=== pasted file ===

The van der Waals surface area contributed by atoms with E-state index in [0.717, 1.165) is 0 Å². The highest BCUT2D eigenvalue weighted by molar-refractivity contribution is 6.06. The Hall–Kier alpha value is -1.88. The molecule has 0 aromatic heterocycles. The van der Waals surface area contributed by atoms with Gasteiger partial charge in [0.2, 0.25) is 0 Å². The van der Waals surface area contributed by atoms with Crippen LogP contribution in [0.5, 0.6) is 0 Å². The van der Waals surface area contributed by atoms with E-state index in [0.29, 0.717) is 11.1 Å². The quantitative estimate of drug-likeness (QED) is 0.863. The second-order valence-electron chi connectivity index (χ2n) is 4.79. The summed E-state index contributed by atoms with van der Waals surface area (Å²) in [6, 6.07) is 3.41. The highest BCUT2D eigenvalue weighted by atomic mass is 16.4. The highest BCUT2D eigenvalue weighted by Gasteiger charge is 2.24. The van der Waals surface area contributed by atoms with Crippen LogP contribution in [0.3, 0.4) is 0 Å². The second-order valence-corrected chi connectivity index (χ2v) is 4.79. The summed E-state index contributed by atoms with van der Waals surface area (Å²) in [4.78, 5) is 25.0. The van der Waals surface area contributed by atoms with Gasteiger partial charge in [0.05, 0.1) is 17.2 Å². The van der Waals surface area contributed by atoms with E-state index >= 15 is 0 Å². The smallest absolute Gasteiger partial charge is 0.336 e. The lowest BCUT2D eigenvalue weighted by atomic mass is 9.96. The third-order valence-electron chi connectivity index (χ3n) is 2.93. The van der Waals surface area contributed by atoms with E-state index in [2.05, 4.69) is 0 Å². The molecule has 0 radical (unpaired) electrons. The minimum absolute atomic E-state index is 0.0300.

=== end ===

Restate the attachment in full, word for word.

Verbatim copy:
The van der Waals surface area contributed by atoms with E-state index in [0.717, 1.165) is 0 Å². The highest BCUT2D eigenvalue weighted by molar-refractivity contribution is 6.06. The Hall–Kier alpha value is -1.88. The molecule has 0 aromatic heterocycles. The van der Waals surface area contributed by atoms with Gasteiger partial charge in [0.2, 0.25) is 0 Å². The van der Waals surface area contributed by atoms with Crippen LogP contribution in [0.5, 0.6) is 0 Å². The van der Waals surface area contributed by atoms with E-state index in [0.29, 0.717) is 11.1 Å². The quantitative estimate of drug-likeness (QED) is 0.863. The second-order valence-electron chi connectivity index (χ2n) is 4.79. The summed E-state index contributed by atoms with van der Waals surface area (Å²) in [6, 6.07) is 3.41. The highest BCUT2D eigenvalue weighted by atomic mass is 16.4. The highest BCUT2D eigenvalue weighted by Gasteiger charge is 2.24. The van der Waals surface area contributed by atoms with Crippen LogP contribution in [0.3, 0.4) is 0 Å². The second-order valence-corrected chi connectivity index (χ2v) is 4.79. The summed E-state index contributed by atoms with van der Waals surface area (Å²) in [4.78, 5) is 25.0. The van der Waals surface area contributed by atoms with Gasteiger partial charge in [0.05, 0.1) is 17.2 Å². The van der Waals surface area contributed by atoms with E-state index >= 15 is 0 Å². The smallest absolute Gasteiger partial charge is 0.336 e. The lowest BCUT2D eigenvalue weighted by atomic mass is 9.96. The third-order valence-electron chi connectivity index (χ3n) is 2.93. The van der Waals surface area contributed by atoms with E-state index in [2.05, 4.69) is 0 Å². The molecule has 0 radical (unpaired) electrons. The minimum absolute atomic E-state index is 0.0300.